Employment and housing are typically strong drivers of GDP growth in a traditional post-recession recovery. Without their fuel, it should not be too surprising that growth is sub-par. We can expect business capital spending to continue at a solid pace as profitability remains very strong. And, perhaps surprisingly, led by autos, the US manufacturing sector had also staged a bit of a comeback until it was sidelined for a few months by the effects of the Japan earthquake.

First quarter GDP growth was 1.9% and most economists expect a similar number for the second quarter. Whether we get a boost in the second half of the year is the subject of much speculation. Optimists point to lower gas prices, a stronger rebound in auto manufacturing as supply chain issues resulting from the Japan earthquake are resolved and consumers’ continuing progress in reducing their debt. Pessimists point to employment, housing and the lack of government stimulus (both monetary and fiscal) as reasons for an even weaker showing.

For our part, we think any second half boost in the US will be modest – not enough to get anyone excited. We expect a continuation of the bifurcated global economy, with the developed economies of Europe, Japan and the US growing very slowly. Meanwhile, developing Asia and the resource-rich economies of Brazil, Australia, Canada and Scandinavia will likely continue to post very solid growth.

We have also believed for some time that the US dollar will remain weak for the foreseeable future. Recently, we added a dedicated currency manager (in mutual fund form) to many client portfolios. That manager has illuminated our thinking on the role of the US dollar in the world economy and we expect to cover this topic in more detail in an upcoming publication.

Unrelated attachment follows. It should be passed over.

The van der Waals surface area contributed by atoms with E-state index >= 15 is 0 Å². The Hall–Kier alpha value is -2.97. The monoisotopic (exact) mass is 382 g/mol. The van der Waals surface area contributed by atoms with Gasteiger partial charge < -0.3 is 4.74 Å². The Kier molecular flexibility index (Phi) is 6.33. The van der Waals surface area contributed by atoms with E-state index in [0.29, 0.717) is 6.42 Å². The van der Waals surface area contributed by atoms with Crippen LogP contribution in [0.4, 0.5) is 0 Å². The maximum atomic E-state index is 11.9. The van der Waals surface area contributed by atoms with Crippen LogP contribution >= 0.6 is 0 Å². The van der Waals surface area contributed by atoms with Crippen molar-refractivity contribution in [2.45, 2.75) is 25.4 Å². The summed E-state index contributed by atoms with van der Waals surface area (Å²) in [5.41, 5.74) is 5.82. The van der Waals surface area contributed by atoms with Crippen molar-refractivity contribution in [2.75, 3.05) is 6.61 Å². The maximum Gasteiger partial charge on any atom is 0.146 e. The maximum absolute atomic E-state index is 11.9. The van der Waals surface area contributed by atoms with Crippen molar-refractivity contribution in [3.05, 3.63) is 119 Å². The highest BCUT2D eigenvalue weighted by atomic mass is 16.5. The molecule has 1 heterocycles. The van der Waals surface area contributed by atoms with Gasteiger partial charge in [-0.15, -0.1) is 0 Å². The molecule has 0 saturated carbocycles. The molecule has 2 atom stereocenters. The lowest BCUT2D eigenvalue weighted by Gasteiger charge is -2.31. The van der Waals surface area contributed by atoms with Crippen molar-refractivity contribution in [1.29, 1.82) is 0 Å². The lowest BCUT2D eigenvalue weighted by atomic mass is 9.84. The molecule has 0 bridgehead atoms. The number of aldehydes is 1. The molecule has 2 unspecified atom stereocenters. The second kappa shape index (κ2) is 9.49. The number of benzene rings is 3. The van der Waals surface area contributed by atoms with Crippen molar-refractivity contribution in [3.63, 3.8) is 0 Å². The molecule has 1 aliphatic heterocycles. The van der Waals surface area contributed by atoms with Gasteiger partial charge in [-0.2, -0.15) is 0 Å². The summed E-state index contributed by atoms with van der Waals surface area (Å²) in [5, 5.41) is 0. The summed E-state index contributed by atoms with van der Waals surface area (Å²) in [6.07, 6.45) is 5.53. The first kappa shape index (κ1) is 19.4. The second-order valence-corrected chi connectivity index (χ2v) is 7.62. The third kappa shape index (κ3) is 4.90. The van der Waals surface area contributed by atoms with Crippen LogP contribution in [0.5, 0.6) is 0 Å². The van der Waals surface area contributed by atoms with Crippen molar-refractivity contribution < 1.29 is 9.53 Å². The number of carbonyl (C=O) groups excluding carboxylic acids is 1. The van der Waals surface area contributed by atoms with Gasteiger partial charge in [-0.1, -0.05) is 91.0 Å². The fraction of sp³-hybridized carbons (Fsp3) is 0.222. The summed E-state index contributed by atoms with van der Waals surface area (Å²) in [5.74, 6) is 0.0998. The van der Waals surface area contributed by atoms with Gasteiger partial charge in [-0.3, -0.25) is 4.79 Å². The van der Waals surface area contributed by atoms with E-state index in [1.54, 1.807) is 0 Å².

With the yield on the ten year US Treasury note right at 3% and spreads on corporate and high yield at tightened levels, it is hard to get excited about the return prospects in fixed income. In their search for yield, investors have also driven down the discounts on fixed income closed end funds to very low levels, leaving relatively few trading opportunities in that space.

On the positive side, we have seen an increasing trend of bringing hedge fund strategies to mutual fund form. Recently, we completed due diligence on and invested in several new funds of this type. A couple of these are managers whose hedge funds we were quite familiar with so the investment decision was easy. In many cases, however, the fancy strategies have given rise to high fees and low returns – not a combination we are interested in pursuing for our clients!

While hardly cheap, we continue to like stocks of companies that can continue to deliver strong returns on equity and consistent earnings growth despite the slow growing economy. Technology and health care are two areas of focus where we can find companies with an attractive combination of revenue growth, strong profitability and reasonable stock prices.

Unlike the markets’ almost daily shifts between “risk on” and “risk off,” we have kept asset allocation in client portfolios relatively stable. We are overweight international equities, with a dedicated exposure to Asian stocks, and also have a significant non-dollar weighting in fixed income. In addition, we have maintained the investments in absolute return-oriented strategies in client portfolios. Finally, we continue to be under-invested in small capitalization stocks, in favor of more reasonably priced larger companies with greater exposure to the world’s growing economies.

July 13, 2011